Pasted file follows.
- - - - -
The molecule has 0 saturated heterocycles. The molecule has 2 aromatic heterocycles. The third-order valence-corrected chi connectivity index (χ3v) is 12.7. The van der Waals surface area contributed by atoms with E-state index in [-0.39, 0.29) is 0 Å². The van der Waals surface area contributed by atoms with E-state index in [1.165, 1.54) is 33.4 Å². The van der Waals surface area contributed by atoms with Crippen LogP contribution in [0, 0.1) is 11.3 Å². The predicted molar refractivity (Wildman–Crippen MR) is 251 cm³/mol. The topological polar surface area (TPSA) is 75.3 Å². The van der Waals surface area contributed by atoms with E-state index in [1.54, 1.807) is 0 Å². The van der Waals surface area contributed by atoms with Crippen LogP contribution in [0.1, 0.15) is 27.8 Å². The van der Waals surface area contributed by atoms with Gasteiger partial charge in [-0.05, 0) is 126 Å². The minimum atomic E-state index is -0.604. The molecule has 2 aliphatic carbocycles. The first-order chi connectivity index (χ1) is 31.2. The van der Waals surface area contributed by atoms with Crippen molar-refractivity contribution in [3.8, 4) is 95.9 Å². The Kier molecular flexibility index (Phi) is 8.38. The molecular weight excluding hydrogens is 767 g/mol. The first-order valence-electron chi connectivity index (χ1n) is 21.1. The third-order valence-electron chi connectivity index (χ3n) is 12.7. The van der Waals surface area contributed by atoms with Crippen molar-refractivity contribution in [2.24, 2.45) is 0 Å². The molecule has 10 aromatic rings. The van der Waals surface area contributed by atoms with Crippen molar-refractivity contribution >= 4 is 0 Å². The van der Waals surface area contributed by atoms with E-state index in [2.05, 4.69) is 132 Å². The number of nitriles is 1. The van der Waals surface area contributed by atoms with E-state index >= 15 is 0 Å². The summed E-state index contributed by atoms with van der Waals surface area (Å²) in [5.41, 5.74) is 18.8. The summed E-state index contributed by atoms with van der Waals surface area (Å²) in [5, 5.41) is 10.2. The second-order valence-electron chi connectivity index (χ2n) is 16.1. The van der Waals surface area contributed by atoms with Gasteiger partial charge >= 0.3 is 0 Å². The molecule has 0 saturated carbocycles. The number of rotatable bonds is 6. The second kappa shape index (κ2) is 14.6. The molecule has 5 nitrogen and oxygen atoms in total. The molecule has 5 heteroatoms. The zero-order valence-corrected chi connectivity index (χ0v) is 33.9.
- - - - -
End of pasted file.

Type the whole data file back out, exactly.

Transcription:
The molecule has 0 saturated heterocycles. The molecule has 2 aromatic heterocycles. The third-order valence-corrected chi connectivity index (χ3v) is 12.7. The van der Waals surface area contributed by atoms with E-state index in [-0.39, 0.29) is 0 Å². The van der Waals surface area contributed by atoms with E-state index in [1.165, 1.54) is 33.4 Å². The van der Waals surface area contributed by atoms with Crippen LogP contribution in [0, 0.1) is 11.3 Å². The predicted molar refractivity (Wildman–Crippen MR) is 251 cm³/mol. The topological polar surface area (TPSA) is 75.3 Å². The van der Waals surface area contributed by atoms with E-state index in [1.54, 1.807) is 0 Å². The van der Waals surface area contributed by atoms with Crippen LogP contribution in [0.1, 0.15) is 27.8 Å². The van der Waals surface area contributed by atoms with Gasteiger partial charge in [-0.05, 0) is 126 Å². The minimum atomic E-state index is -0.604. The molecule has 2 aliphatic carbocycles. The first-order chi connectivity index (χ1) is 31.2. The van der Waals surface area contributed by atoms with Crippen molar-refractivity contribution in [3.8, 4) is 95.9 Å². The Kier molecular flexibility index (Phi) is 8.38. The molecular weight excluding hydrogens is 767 g/mol. The first-order valence-electron chi connectivity index (χ1n) is 21.1. The third-order valence-electron chi connectivity index (χ3n) is 12.7. The van der Waals surface area contributed by atoms with Crippen molar-refractivity contribution in [2.24, 2.45) is 0 Å². The molecule has 10 aromatic rings. The van der Waals surface area contributed by atoms with Crippen molar-refractivity contribution >= 4 is 0 Å². The van der Waals surface area contributed by atoms with E-state index in [2.05, 4.69) is 132 Å². The number of nitriles is 1. The van der Waals surface area contributed by atoms with E-state index >= 15 is 0 Å². The summed E-state index contributed by atoms with van der Waals surface area (Å²) in [5.41, 5.74) is 18.8. The summed E-state index contributed by atoms with van der Waals surface area (Å²) in [5, 5.41) is 10.2. The second-order valence-electron chi connectivity index (χ2n) is 16.1. The van der Waals surface area contributed by atoms with Gasteiger partial charge >= 0.3 is 0 Å². The molecule has 0 saturated carbocycles. The number of rotatable bonds is 6. The second kappa shape index (κ2) is 14.6. The molecule has 5 nitrogen and oxygen atoms in total. The molecule has 5 heteroatoms. The zero-order valence-corrected chi connectivity index (χ0v) is 33.9.